Chamberlain or Maricopa CC

  1. Hi everyone! I have been floating around this site for a while and decided to create an account finally
    I just graduated high school this year and don't have a stellar GPA - I didn't care about school until senior year and by then it was too little too late. My options are limited now and I am torn between two pathways - Chamberlain or the CEP program at the Maricopa Community Colleges.
    Chamberlain is so expensive but I love the community feel, the fact that it's a school only focused on nursing and everyone in the program seems to love it. There's also a lot of information about the program and a lot of their students post about their experiences online. Because the degree is so expensive if I decided to go there I would take all the classes possible at community college and the total cost would go from about $85,000 for a BSN to $50,000. It's still a lot of money. Everyone that goes there loves it but I've read some not so great things about the school on this site, like how employers don't want to hire graduates from the program but I've also heard the opposite. Their job placement rate is 95% which seems pretty good.
    I'm also considering the Maricopa nursing program but I don't feel the same excitement that I feel thinking about Chamberlain. Students don't seem to post about their experience and information is hard to find. I read bad things about CGCC's program from years ago but nothing recent and because of the lack of information I feel unsettled. I also don't like that the CEP is online because I don't think I would focus as well as I would in a classroom. Any advice would be super, super appreciated and sorry for the long post!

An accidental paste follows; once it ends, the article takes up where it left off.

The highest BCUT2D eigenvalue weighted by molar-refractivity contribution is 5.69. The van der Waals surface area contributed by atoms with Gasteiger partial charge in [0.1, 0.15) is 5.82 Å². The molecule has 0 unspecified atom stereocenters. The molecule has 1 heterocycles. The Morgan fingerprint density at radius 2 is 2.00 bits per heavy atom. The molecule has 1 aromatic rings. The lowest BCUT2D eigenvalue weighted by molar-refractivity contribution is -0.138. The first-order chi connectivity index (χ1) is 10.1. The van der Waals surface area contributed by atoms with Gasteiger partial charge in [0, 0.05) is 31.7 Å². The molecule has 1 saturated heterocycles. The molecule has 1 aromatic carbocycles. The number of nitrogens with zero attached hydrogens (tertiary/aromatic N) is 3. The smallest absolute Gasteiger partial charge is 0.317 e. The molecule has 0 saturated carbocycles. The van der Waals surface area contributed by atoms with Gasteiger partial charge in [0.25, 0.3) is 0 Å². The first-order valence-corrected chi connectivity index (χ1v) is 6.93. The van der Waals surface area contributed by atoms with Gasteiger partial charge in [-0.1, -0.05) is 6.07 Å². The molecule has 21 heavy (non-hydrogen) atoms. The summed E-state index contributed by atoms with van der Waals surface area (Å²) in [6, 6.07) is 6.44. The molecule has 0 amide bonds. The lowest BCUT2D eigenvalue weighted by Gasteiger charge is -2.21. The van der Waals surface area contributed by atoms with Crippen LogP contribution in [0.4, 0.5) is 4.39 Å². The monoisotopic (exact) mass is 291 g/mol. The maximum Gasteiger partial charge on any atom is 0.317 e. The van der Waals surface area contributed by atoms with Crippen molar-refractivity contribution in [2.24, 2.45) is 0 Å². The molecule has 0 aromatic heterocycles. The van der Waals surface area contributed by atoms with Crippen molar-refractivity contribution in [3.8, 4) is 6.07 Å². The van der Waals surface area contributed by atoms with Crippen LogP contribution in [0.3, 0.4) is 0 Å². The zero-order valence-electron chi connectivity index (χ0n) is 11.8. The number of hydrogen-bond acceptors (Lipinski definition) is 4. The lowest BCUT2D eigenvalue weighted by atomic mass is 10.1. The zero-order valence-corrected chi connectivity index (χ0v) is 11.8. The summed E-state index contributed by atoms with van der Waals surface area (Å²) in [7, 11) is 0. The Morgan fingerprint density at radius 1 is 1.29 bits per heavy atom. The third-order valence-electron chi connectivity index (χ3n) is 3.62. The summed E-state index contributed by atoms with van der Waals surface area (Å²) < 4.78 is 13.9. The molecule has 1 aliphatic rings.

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  2. 41 Comments

  3. by   Mr.RNaz
    I got my AAS in Nursing from the community colleges and then went on to get my BSN from NAU. To be honest the only thing I like is that fact that I didn't have to spend so much money because I went though the community college and a state University. Chamberlain is a for-profit school so they will have a different approach on recruitement. They have to meet a quota to keep the doors open and turn a profit for their investors. They will be nice and give you all the attention and smiling faces when you walk in the door becasue they want your money. The community colleges aren't goning to sugar coat anything for you. The program there for me, was challenging but in the end, I felt like I got a great educaiton that prepaired me for my career today. I have talked to other nurses who I work with that went to Chamberlain, and they all say the same thing, I wish I could have spent less money on getting my degree. Some of them can't afford to buy a house or a condo by themselves because they are in so much school debt. So, my advice, go take your pre reqs at the community college, and try to get in to the program there. In the end it will cost you less money, and you can do an extra set of classes while you're at the community college and you will graduate with an AAS in Nursing and a BSN from one of the state univesities. The cost in the end will be much lower leaving you with the ability to use more of your nursing salary for other stuff like hosing, car, travel or what ever else. I know they have a wait list at the community colleges but at your age, it's not that big of a deal. Just make sure that you work your tail off to get a good GPA in all of your pre reqs. Don't let the advisors at any of the schools discourage you either. Best of luck regardless of what rout you take.